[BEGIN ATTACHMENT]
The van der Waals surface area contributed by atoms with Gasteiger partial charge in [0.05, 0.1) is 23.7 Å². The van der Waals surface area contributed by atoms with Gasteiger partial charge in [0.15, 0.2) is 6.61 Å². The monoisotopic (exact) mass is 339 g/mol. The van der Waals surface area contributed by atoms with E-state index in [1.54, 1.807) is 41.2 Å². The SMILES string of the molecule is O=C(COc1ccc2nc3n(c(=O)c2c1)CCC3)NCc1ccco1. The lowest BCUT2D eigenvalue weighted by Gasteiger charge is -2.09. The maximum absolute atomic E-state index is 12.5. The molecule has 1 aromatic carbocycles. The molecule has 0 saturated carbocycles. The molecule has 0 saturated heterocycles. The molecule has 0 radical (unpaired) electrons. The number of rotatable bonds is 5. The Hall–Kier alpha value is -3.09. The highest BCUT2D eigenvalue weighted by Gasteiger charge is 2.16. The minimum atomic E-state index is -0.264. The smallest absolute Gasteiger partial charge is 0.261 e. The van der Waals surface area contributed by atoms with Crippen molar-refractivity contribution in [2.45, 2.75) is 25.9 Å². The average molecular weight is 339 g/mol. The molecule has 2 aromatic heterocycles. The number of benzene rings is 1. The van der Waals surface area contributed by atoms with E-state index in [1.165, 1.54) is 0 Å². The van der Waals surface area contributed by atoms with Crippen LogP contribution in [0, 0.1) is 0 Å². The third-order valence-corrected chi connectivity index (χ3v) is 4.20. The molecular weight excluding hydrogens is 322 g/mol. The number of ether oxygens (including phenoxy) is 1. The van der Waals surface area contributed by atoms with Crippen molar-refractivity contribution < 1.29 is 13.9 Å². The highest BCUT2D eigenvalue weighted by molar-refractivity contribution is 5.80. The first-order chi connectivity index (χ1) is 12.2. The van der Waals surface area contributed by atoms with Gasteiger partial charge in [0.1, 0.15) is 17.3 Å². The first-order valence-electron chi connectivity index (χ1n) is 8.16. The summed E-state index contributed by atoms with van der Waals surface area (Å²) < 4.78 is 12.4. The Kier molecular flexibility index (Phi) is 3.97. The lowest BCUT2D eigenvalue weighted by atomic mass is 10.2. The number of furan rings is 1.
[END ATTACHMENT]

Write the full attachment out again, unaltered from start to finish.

The van der Waals surface area contributed by atoms with Gasteiger partial charge in [0.05, 0.1) is 23.7 Å². The van der Waals surface area contributed by atoms with Gasteiger partial charge in [0.15, 0.2) is 6.61 Å². The monoisotopic (exact) mass is 339 g/mol. The van der Waals surface area contributed by atoms with E-state index in [1.54, 1.807) is 41.2 Å². The SMILES string of the molecule is O=C(COc1ccc2nc3n(c(=O)c2c1)CCC3)NCc1ccco1. The lowest BCUT2D eigenvalue weighted by Gasteiger charge is -2.09. The maximum absolute atomic E-state index is 12.5. The molecule has 1 aromatic carbocycles. The molecule has 0 saturated carbocycles. The molecule has 0 saturated heterocycles. The molecule has 0 radical (unpaired) electrons. The number of rotatable bonds is 5. The Hall–Kier alpha value is -3.09. The highest BCUT2D eigenvalue weighted by Gasteiger charge is 2.16. The minimum atomic E-state index is -0.264. The smallest absolute Gasteiger partial charge is 0.261 e. The van der Waals surface area contributed by atoms with Crippen molar-refractivity contribution in [2.45, 2.75) is 25.9 Å². The average molecular weight is 339 g/mol. The molecule has 2 aromatic heterocycles. The number of benzene rings is 1. The van der Waals surface area contributed by atoms with E-state index in [1.165, 1.54) is 0 Å². The van der Waals surface area contributed by atoms with Crippen LogP contribution in [0, 0.1) is 0 Å². The third-order valence-corrected chi connectivity index (χ3v) is 4.20. The molecular weight excluding hydrogens is 322 g/mol. The number of ether oxygens (including phenoxy) is 1. The van der Waals surface area contributed by atoms with Crippen molar-refractivity contribution < 1.29 is 13.9 Å². The highest BCUT2D eigenvalue weighted by molar-refractivity contribution is 5.80. The first-order chi connectivity index (χ1) is 12.2. The van der Waals surface area contributed by atoms with Gasteiger partial charge in [0.1, 0.15) is 17.3 Å². The first-order valence-electron chi connectivity index (χ1n) is 8.16. The summed E-state index contributed by atoms with van der Waals surface area (Å²) < 4.78 is 12.4. The Kier molecular flexibility index (Phi) is 3.97. The lowest BCUT2D eigenvalue weighted by atomic mass is 10.2. The number of furan rings is 1.